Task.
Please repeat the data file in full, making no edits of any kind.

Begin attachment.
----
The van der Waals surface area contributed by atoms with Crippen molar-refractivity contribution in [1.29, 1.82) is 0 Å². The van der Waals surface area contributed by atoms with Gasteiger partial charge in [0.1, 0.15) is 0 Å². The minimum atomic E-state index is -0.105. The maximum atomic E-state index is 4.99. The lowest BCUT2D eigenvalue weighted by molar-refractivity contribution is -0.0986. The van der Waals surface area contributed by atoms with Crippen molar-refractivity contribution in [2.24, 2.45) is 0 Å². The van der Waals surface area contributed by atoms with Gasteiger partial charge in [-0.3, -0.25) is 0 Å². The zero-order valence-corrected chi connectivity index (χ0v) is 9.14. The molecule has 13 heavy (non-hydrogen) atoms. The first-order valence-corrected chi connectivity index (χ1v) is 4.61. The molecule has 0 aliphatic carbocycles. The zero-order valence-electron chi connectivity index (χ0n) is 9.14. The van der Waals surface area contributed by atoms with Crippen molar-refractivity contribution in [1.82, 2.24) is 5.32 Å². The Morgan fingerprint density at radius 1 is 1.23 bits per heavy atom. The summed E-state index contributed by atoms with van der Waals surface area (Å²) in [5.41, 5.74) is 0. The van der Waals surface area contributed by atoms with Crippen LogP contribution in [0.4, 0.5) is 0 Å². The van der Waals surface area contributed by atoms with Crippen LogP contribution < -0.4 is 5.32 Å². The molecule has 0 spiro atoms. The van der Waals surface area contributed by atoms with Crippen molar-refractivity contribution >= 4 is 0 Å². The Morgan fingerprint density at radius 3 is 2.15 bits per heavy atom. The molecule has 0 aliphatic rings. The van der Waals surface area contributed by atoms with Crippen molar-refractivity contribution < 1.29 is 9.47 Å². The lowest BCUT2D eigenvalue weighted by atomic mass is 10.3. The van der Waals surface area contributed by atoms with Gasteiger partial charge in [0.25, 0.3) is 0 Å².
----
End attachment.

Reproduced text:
The van der Waals surface area contributed by atoms with Crippen molar-refractivity contribution in [1.29, 1.82) is 0 Å². The van der Waals surface area contributed by atoms with Gasteiger partial charge in [0.1, 0.15) is 0 Å². The minimum atomic E-state index is -0.105. The maximum atomic E-state index is 4.99. The lowest BCUT2D eigenvalue weighted by molar-refractivity contribution is -0.0986. The van der Waals surface area contributed by atoms with Crippen molar-refractivity contribution in [2.24, 2.45) is 0 Å². The van der Waals surface area contributed by atoms with Gasteiger partial charge in [-0.3, -0.25) is 0 Å². The zero-order valence-corrected chi connectivity index (χ0v) is 9.14. The molecule has 13 heavy (non-hydrogen) atoms. The first-order valence-corrected chi connectivity index (χ1v) is 4.61. The molecule has 0 aliphatic carbocycles. The zero-order valence-electron chi connectivity index (χ0n) is 9.14. The van der Waals surface area contributed by atoms with Crippen molar-refractivity contribution in [1.82, 2.24) is 5.32 Å². The Morgan fingerprint density at radius 1 is 1.23 bits per heavy atom. The summed E-state index contributed by atoms with van der Waals surface area (Å²) in [5.41, 5.74) is 0. The van der Waals surface area contributed by atoms with Crippen LogP contribution in [0.4, 0.5) is 0 Å². The van der Waals surface area contributed by atoms with Crippen LogP contribution < -0.4 is 5.32 Å². The molecule has 0 spiro atoms. The van der Waals surface area contributed by atoms with Crippen molar-refractivity contribution >= 4 is 0 Å². The Morgan fingerprint density at radius 3 is 2.15 bits per heavy atom. The molecule has 0 aliphatic rings. The van der Waals surface area contributed by atoms with Crippen molar-refractivity contribution < 1.29 is 9.47 Å². The lowest BCUT2D eigenvalue weighted by atomic mass is 10.3. The van der Waals surface area contributed by atoms with Gasteiger partial charge in [0.25, 0.3) is 0 Å².